Military Special Needs Network

Proudly Supporting all Military Families with a Special Needs Dependent

Special Needs Parents’ Guide to Surviving Summer

ID-10041129Now that Memorial Day, the “official” start to summer, is behind us, we are free to being planning our summer vacations and get togethers. Some of us may try Disney (although, I recommend bringing proper documentation of disability if you are going to go to Guest Services for the special pass…especially after the Manhattan Mommas admitted to using autism to get front of line privileges…). Some of us may visit family from our hometowns. Others will be PCSing to new duty stations; meeting new neighbors, new congregations, making new friends.

All of these exciting events can be unsettling and upsetting for all children in general; for special needs children in particular. We prep them with social stories, First/Then boards, photos of the new location or family members that they will meet for the first time. For children who have the cognitive ability, we let them help plan our drive route, maybe even give them a vote in which house we will rent. We talk about “how cool” the new school will be – the new friends they’ll make and how AWESOME the teachers will be.

But how, as parents, do we prep ourselves? As with all too many aspects of our lives, OUR needs fall by the wayside. OUR prep is pushed aside and we end up blindsided by details, surprises and letdowns. Usually. But, I have come up with a fool-proof plan to surviving summer. And, with a little help from my friends, we have developed a plan.

We plan to drink. A lot.

In fact, we’ve come up with a fun drinking game for parents to help them survive the dog days of summer. All you need is a jug o’rum, case of beer, or a pitcher of your favorite libation at your next family reunion or ship function; a sense of humor; a designated driver; and well-intentioned folks who talk to you about your or your child’s disability. Ready? Grab a shot glass, a SOLO cup, a goblet – or all of them, and go!

  • Every time you hear, “He’s a boy! All boys do that!” – take a drink.
  • Every time someone tells you about their “picky eater” who one time didn’t eat their sandwich because they cut it in triangles – take a drink.
  • When you overhear someone talking about their wonky sports schedule, cub/girl scout schedule, gifted summer camp schedule, dance class schedule, etc. – take a drink. **Bonus points: tell them that shit is optional, but ABA, OT, PT, SPT, devped appointments, psych appointments, allergists, neuro, GI and lab appointments are not. Take another drink for being a total badass!**
  • The first person who comments, “I don’t know how you do it!” or “God gives special children to special parents!” You get to do a bodyshot off of the celebrity of your choice. NOTE: this will only work if you are partying with the Stars. If you party with the Stars, CALL ME!
  • Any mention of Jenny McCarthy, Temple Grandin, Carly, Rain Man, or someone’s friend’s sister’s neighbor’s grandkid who also has teh autizm means you qualify for a keg stand. DO IT!
  • “Just leave her with me for a week. I’ll fix her.” “I’d beat my kid if he did that.” “You need to spank him.” Take a drink, Homey.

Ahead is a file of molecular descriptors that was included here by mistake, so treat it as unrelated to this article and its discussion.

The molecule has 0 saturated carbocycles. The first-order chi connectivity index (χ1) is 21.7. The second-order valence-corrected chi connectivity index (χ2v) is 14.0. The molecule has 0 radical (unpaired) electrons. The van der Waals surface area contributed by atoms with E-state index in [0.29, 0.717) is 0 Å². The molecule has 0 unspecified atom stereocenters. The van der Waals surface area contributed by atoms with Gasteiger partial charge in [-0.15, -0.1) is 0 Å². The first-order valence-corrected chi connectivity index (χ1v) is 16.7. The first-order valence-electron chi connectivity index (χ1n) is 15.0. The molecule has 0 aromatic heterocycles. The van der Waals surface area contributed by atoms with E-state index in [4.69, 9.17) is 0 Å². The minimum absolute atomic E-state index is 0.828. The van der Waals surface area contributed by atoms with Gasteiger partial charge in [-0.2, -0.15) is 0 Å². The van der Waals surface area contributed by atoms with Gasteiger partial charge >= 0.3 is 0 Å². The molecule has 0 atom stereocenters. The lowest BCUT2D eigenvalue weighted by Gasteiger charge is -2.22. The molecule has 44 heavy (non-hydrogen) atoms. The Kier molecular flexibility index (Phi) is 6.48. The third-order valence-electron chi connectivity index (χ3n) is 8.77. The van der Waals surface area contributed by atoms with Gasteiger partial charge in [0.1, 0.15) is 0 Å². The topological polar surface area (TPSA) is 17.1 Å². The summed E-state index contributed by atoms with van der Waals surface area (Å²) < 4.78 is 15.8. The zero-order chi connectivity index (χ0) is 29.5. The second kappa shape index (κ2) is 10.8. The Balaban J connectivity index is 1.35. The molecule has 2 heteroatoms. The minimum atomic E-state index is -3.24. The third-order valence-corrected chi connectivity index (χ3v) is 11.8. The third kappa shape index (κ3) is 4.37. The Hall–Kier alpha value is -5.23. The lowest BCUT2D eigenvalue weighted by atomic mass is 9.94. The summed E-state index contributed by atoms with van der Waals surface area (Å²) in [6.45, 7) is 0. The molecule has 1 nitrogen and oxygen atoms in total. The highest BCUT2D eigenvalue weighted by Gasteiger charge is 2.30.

• “Aren’t you going to make her eat her vegetables? What do you mean he only eats three foods? If he’s hungry enough he’ll eat! Why doesn’t she have to eat what the rest of the kids are eating?” Any combination of these and you earn the beer or wine of your choice.
  • “He/She will grow out of it.” You must do a beer bong.

Enough of these comments and you’ll be so out of your mind, it just won’t matter any more!

In all seriousness, I’m always left wondering if I should explain my boys’ behaviors and disabilities, or if I should just nod and smile. Is the mental exertion that it would take to argue and counterpoint the other person actually arguing and telling me that I’m “doing it wrong.” Ninety-nine percent of the time it just. isn’t. worth. it.

I want to thank my good-humored bloggy pals for the suggestions:

(Pearl Clutchers, this is all in good fun – it is a jest only. I do not advocate drinking [okay, that’s not true]. I do not advocate drinking around your children [okay, that is true]. I have great respect for our recovering friends. If the booze reference bothers you, substitute chocolate. Again, this is meant as a chuckle-inducing piece. It may fail, but that is the intent. Please don’t comment that I am encouraging all parents to become alcoholics. Relax. Breathe.)

Photo courtesy of FreeDigitalPhotos.net.

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Kelly is a Navy wife and mother to three children; 17 year old NT, 6 and 5 year old boys on the spectrum; and, since life was getting a touch boring, she’s added a newborn to the mix! Kelly has been featured in a collection of essays on special needs children entitled, “Wit and Wisdom From the Parents of Special Needs Children.” She can also be found at MyTidewaterMoms.com, and as a guest blogger throughout the blog-iverse. In her spare time, Kelly is the Blog Master for, and member of, the Military Special Needs Network Executive Board. You can contact her via email at KellyHafer@MilitarySpecialNeedsNetwork.com.

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